So Slashdot ran a short article on the rise of religious search engines — customized web search engines to return preferred sources to fit one’s personal superstitions. I can’t say how true that is, because the examples they gave, such as the Christian SeekFind page, has collapsed under the sudden weight of a multitude of geeks overwhelming their database.

This isn’t the Christian world anymore. We live on Nerd World. And I for one welcome our new aspie overlords.

In which my faith in Apple is shaken

This is very bad news: I don’t mind at all that Apple’s Mac/iPhone/iPad technology is closed and proprietary, but when they use that to censor delivered content, I get very, very unhappy. Mark Fiore is a fabulous web political cartoonist, and he came out with an iPhone app to provide access to his work…and Apple rejected it.

But there’s just one problem. In December, Apple rejected his iPhone app, NewsToons, because, as Apple put it, his satire “ridicules public figures,” a violation of the iPhone Developer Program License Agreement, which bars any apps whose content in “Apple’s reasonable judgement may be found objectionable, for example, materials that may be considered obscene, pornographic, or defamatory.”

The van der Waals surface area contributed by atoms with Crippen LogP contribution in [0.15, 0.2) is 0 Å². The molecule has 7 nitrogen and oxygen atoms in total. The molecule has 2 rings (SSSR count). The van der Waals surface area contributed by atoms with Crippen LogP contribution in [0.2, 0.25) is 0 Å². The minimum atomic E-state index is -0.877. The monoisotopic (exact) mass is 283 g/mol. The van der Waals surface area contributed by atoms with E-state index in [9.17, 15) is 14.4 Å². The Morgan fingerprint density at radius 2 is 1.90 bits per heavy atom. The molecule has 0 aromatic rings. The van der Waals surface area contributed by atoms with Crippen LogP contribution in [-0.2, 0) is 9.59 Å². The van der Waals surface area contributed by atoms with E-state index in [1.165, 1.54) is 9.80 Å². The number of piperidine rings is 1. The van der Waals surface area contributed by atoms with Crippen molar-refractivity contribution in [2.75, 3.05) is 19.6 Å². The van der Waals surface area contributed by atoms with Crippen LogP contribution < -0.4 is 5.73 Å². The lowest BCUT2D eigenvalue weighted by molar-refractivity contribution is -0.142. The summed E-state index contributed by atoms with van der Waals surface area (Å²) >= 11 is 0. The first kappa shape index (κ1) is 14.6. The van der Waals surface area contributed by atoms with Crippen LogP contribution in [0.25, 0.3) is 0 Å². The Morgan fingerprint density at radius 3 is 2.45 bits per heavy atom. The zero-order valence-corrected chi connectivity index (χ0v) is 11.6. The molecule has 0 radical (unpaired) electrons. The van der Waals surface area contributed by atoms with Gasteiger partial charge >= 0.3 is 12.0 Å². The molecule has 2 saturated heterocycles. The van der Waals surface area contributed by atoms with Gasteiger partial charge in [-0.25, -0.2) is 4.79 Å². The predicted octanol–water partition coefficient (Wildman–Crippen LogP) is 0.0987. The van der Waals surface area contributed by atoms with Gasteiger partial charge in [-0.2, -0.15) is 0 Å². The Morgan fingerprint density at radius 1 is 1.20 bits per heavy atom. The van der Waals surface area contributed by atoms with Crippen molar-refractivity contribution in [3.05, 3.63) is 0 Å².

A while back, apparently Apple blocked a whole bunch of apps that were basically soft-core porn — girls in bikinis, that sort of thing — and I didn’t notice, because I’m not in the market for that stuff, and don’t favor that kind of exploitation of women anyway. But when we didn’t stop the censorship of soft-core girlie pictures, who knew the next stop would be the censorship of political satire?

Apple needs to get out of the censorship game. Review apps for compatibility, but not content; it’s OK if Apple will only market neutered, innocuous apps through their branded store, but not OK if they use their tech to restrict access and allow no other app outlets.

This is a serious enough danger that I’ve decided to put off any purchase of an iPad until I see some resolution of this problem. Unlock the apps.